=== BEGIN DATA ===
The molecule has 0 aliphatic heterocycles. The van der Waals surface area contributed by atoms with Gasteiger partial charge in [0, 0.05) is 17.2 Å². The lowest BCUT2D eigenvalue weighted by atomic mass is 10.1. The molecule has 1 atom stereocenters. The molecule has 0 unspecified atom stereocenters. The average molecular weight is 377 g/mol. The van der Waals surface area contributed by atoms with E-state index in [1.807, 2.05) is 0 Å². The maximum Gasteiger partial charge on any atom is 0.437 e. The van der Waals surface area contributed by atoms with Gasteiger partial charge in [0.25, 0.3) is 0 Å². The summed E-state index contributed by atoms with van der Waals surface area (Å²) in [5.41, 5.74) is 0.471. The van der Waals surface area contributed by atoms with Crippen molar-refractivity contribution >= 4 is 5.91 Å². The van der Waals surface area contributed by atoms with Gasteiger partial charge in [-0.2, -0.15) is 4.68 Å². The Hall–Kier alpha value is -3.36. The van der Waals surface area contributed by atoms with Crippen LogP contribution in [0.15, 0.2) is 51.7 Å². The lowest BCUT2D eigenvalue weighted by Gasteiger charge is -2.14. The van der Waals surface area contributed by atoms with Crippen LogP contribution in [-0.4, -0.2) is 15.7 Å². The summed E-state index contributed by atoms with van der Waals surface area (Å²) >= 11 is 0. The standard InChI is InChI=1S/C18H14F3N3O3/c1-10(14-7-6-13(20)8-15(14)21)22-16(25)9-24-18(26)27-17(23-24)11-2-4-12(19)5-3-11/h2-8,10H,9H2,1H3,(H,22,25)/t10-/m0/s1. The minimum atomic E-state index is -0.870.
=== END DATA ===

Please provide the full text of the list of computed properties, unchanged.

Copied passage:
The molecule has 0 aliphatic heterocycles. The van der Waals surface area contributed by atoms with Gasteiger partial charge in [0, 0.05) is 17.2 Å². The lowest BCUT2D eigenvalue weighted by atomic mass is 10.1. The molecule has 1 atom stereocenters. The molecule has 0 unspecified atom stereocenters. The average molecular weight is 377 g/mol. The van der Waals surface area contributed by atoms with E-state index in [1.807, 2.05) is 0 Å². The maximum Gasteiger partial charge on any atom is 0.437 e. The van der Waals surface area contributed by atoms with Gasteiger partial charge in [0.25, 0.3) is 0 Å². The summed E-state index contributed by atoms with van der Waals surface area (Å²) in [5.41, 5.74) is 0.471. The van der Waals surface area contributed by atoms with Crippen molar-refractivity contribution >= 4 is 5.91 Å². The van der Waals surface area contributed by atoms with Gasteiger partial charge in [-0.2, -0.15) is 4.68 Å². The Hall–Kier alpha value is -3.36. The van der Waals surface area contributed by atoms with Crippen LogP contribution in [0.15, 0.2) is 51.7 Å². The lowest BCUT2D eigenvalue weighted by Gasteiger charge is -2.14. The van der Waals surface area contributed by atoms with Crippen LogP contribution in [-0.4, -0.2) is 15.7 Å². The summed E-state index contributed by atoms with van der Waals surface area (Å²) >= 11 is 0. The standard InChI is InChI=1S/C18H14F3N3O3/c1-10(14-7-6-13(20)8-15(14)21)22-16(25)9-24-18(26)27-17(23-24)11-2-4-12(19)5-3-11/h2-8,10H,9H2,1H3,(H,22,25)/t10-/m0/s1. The minimum atomic E-state index is -0.870.